“Hamilton County is in the park (Adirondack), given the geographic size of our school and our sparse population, if the law is enacted, we will be impacted every day,” says Wells.

“The possibility of having fundamental constitutional rights will be gone. From our hunting heritage to our ability to protect our loved ones…I would ask the Governor not to sign this flawed legislation, to go back to the drawing board and enact legislation that would be effective in ending gun violence and not persecute law-abiding citizens. ”

Adirondack Park Local Government Review Board Executive Director Jerry Delaney stressed that this gun legislation is not a bipartisan issue but a cultural one.

“I would like to point out (that) behind me are both Democrats and Republicans,” said Delaney.

“It’s not a political issue, it’s a cultural issue within the Adirondacks. The Adirondack people were born into a culture of hunting, fishing and the outdoors and this law, unfortunately, hits that culture directly. .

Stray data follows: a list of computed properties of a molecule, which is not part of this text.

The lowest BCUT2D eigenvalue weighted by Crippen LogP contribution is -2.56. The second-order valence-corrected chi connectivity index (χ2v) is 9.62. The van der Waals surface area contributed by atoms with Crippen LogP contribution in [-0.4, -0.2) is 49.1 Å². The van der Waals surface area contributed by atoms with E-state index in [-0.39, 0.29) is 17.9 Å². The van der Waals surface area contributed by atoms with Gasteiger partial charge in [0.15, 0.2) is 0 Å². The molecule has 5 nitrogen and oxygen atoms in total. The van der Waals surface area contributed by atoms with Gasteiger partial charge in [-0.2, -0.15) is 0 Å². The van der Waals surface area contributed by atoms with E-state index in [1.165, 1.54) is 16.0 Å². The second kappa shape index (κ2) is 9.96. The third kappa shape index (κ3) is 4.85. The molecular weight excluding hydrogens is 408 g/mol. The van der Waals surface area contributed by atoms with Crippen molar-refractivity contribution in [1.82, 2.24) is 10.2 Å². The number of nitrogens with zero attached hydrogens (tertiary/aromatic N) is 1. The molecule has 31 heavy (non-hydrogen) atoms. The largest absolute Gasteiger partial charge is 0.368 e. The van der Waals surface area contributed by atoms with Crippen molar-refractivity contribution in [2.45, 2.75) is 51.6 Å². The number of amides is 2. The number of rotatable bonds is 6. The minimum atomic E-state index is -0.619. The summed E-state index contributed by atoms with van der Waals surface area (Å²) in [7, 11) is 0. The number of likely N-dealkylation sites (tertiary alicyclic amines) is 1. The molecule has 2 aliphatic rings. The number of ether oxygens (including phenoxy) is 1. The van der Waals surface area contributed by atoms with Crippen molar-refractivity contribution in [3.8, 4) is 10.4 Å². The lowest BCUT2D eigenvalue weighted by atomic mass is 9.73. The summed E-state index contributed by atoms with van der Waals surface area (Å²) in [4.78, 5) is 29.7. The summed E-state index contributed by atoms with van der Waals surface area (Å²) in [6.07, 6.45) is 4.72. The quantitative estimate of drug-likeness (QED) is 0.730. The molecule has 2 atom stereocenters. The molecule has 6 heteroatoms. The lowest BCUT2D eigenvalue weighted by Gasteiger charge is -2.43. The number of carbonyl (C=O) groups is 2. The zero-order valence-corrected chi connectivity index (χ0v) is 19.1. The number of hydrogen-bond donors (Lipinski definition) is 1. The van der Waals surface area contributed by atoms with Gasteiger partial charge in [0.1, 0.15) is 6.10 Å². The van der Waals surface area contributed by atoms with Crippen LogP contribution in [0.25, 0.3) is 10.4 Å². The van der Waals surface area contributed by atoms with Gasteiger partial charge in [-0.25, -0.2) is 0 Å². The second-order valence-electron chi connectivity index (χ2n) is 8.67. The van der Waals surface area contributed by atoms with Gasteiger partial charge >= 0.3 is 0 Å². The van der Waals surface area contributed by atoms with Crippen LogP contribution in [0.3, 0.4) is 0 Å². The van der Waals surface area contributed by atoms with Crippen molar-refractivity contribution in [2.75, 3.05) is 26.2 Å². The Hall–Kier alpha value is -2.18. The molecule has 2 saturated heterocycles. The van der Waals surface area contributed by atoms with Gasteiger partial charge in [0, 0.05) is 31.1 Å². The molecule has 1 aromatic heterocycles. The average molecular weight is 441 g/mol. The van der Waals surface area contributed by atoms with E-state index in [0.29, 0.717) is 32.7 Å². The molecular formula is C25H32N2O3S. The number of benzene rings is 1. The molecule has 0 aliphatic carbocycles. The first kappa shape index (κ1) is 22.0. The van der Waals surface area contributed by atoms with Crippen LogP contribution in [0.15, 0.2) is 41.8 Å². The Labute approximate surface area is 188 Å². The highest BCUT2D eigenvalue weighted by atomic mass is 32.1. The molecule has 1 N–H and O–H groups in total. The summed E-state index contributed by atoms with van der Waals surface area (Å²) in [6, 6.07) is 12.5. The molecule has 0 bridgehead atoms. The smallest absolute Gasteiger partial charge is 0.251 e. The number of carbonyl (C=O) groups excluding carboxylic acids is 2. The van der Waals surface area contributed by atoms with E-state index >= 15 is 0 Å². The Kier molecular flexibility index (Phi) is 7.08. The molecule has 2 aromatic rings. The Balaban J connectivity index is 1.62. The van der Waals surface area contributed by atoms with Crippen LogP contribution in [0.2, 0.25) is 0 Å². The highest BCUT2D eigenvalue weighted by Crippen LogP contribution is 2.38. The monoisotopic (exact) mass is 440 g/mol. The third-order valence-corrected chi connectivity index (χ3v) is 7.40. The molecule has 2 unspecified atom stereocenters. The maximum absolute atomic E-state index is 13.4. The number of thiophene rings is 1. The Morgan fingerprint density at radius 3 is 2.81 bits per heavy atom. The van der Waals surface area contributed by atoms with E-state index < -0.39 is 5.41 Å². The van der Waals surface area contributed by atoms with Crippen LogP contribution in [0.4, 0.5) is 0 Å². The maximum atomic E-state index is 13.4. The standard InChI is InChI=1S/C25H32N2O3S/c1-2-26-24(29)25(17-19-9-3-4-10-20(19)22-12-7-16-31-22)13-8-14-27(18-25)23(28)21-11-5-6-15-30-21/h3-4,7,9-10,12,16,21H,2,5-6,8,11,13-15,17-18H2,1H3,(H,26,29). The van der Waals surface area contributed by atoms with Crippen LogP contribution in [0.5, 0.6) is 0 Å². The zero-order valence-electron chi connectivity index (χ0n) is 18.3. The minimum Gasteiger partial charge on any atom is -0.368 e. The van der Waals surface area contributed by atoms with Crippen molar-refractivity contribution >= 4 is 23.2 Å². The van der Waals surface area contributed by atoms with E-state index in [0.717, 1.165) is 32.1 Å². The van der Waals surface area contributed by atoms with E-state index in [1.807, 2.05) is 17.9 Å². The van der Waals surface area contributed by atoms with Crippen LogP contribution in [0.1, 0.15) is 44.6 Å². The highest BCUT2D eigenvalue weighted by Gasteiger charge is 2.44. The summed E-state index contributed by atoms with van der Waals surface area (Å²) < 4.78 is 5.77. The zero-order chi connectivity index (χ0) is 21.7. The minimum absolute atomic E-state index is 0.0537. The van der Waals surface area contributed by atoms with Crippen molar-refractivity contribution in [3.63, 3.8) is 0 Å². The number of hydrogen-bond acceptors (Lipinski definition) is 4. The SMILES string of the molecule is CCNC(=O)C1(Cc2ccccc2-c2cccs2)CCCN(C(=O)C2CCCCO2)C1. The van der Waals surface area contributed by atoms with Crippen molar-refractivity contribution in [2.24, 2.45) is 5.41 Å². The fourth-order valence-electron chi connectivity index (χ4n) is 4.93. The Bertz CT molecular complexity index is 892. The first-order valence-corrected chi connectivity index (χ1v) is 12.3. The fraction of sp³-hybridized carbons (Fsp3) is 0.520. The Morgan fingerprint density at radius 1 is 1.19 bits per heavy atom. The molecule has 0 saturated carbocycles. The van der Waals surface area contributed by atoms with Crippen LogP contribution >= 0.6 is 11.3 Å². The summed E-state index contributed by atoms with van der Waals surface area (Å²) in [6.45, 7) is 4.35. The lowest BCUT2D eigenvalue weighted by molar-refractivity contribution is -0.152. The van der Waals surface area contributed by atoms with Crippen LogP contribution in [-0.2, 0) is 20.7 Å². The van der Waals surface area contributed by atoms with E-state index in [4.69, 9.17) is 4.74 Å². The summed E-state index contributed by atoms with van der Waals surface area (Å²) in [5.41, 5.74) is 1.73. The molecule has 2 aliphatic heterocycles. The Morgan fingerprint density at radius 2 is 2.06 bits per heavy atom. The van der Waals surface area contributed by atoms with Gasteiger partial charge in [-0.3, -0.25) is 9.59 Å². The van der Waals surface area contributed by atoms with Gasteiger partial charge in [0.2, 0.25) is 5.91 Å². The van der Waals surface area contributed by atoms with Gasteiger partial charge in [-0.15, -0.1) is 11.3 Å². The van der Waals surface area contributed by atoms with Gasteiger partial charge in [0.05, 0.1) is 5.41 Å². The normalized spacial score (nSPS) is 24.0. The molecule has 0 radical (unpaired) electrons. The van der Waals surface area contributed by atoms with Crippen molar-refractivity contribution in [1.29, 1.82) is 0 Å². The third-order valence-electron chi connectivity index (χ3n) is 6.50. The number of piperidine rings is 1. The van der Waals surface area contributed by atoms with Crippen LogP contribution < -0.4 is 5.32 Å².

“We have citizens who honestly worry about whether or not they are going to commit a crime as they travel down the road.”

‘How do you handle this?’

Delaney raised several questions he still has regarding future trips to the Adirondacks Park and issues with private land.

“When you drive on a national road with forest reserves on both sides, you are in a forest reserve… which becomes a park. How do we deal with this problem? How do we deal with private lands that have conservation easements…? Is it a park or is it private land?

“Can the private landowner now continue to have their leases there that will allow the carrying of concealed weapons during the hunting season? Or is the state now taking away more economic benefits from these landowners, because it is partly run by the state? Does that mean it’s part of the park?

“There are so many questions for this unique area of ​​this region that have not been answered and, truth be told, unfortunately, again the state does not want to answer these questions. They want to impose legislation on culturally different people and expect us to agree and comply with it. But the state has a responsibility to tell us what the rules are, instead of letting us find out by mistake.